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Christian Thielemann, one of the best, if not the best, conductors of the works of Wagner alive, once noted that none of the Wagner operas end in minor keys. Indeed, not even the apocalyptic ending of Götterdämmerung, the fourth and the final installment of the epic cycle Der Ring des Nibelungen, where the world ends with Brünnhilde jumping into the fire and the gods dies, ends in a minor key: Der Ring des Nibelungen starts with Das Rheingold in E-flat major and ends with Götterdämmerung in D-flat major. It is also well-known that some of the greatest works by Ludwig van Beethoven follow the narrative structure of a stereotypical drama or film, in which a character is put into a difficult place, then struggles through hardship, and triumphed against all odds in the end: his fifth symphony begins with the fate motif (which, by the way, actually comes from some French Revolutionary tune) and ends in victory; Choral Fantasy, which can be seen as a precursor to the more famous Choral Symphony, begins in C minor and ends in C major; his ninth symphony begins in D minor and ends in D major; the third piano concerto; the incidental music to Goethe’s Egmont begins in F minor and ends in F major.
Which brings me to the question: do human beings really prefer stories with happy endings?
I suppose we all know how it is like: when we watch a film or read a book, we love to see a character going through some impossible difficulties, because it creates tension to make us interested in what’s going to happen next, and we don’t seem to mind deus ex machina, a device that Friedrich Nietzsche said has killed ancient Greek dramas, so long as the main characters stay alive. It’s also true that many of the highest-grossing films and bestselling books follow the same three-act structure in which the main character is set-up into a challenging quest, during which he/she has to go through some sort of trials of sorts, and then triumphs in the final act. This structure fits quite nicely into the idea of a monomyth put forward by Joseph Campbell; indeed, monomyth, in my opinion, can be thought of as a special case of the three-act structure, a general architecture for stories that must have existed for as long as there are stories. This is, of course, obvious in some ways, because a story must have a beginning, an end, and something in the middle to connect the beginning and the end. This kind of structure and all the cause and effects relationships within stories are what human brains crave for. Even in the realm of non-fictional stories, we regard people with life stories similar to that framework as interesting, while the rest of the population all have boring lives.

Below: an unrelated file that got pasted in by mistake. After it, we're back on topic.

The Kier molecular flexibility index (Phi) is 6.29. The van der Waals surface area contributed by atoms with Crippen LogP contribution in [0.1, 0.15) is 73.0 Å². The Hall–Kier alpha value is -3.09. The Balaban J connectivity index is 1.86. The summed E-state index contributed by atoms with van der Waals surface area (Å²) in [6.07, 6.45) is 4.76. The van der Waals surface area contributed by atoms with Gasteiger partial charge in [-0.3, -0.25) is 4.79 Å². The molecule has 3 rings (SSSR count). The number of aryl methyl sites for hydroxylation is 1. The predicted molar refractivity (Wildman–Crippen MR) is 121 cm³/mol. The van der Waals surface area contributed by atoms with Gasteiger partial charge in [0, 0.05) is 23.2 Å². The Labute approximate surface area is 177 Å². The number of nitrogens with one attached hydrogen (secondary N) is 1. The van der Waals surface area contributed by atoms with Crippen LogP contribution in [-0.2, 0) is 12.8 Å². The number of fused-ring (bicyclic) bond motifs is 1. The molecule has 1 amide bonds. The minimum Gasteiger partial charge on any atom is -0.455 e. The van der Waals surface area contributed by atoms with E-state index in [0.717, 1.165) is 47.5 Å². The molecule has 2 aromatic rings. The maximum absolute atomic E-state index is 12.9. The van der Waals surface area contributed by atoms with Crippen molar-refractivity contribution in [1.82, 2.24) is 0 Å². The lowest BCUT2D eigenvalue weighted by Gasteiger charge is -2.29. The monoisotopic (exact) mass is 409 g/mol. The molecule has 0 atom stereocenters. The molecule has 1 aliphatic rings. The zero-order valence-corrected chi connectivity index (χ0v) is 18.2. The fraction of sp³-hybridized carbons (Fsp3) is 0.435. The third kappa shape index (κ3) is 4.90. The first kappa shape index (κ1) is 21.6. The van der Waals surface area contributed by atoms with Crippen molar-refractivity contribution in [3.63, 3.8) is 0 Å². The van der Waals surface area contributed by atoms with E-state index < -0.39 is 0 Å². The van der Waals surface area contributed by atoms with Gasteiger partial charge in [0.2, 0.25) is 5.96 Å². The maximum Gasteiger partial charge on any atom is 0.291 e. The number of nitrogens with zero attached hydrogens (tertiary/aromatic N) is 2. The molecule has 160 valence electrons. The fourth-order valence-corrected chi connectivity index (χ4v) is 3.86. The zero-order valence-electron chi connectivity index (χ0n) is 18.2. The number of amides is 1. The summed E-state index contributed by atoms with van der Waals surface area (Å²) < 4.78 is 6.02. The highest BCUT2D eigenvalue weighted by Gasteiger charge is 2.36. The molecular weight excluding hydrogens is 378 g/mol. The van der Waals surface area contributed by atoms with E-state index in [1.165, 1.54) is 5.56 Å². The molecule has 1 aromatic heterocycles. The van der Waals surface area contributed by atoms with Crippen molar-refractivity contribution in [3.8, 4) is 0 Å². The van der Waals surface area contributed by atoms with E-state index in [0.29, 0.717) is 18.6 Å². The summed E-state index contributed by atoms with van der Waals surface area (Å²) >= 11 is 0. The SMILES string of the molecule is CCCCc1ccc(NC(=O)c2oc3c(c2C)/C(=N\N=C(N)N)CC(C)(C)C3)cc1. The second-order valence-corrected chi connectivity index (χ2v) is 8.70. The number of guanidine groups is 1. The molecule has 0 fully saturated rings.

Of course, there are great many music and stories that don’t conform that general shape. For instance, in Beethoven’s Egmont, the original story by Goethe chronicles Count Egmont’s defiance against invaders, and he actually died in the story, with his death inspiring resistance. And although Beethoven did write some of his most famous music in that general shape of a hero’s journy, the number of Beethoven’s works that conform to that structure are minority: in his most famous of his piano sonatas (Appasionata, Pathetique, Moonlight, Waldstein), none of them look anything like a “hero’s journey;” in fact, none of his 32 piano sonatas follow that structure unambiguously (some of his sonatas that begin in major keys and end in major keys have middle movement(s) in minor keys, can be seen having some elements of a “hero’s journey”); in string quartets, there may be two or three examples out of 16, the most obvious being the Große Fuge. The most famous and obvious examples of that structure are fifth and ninths symphonies, but those were the only two out of 9 symphonies he wrote.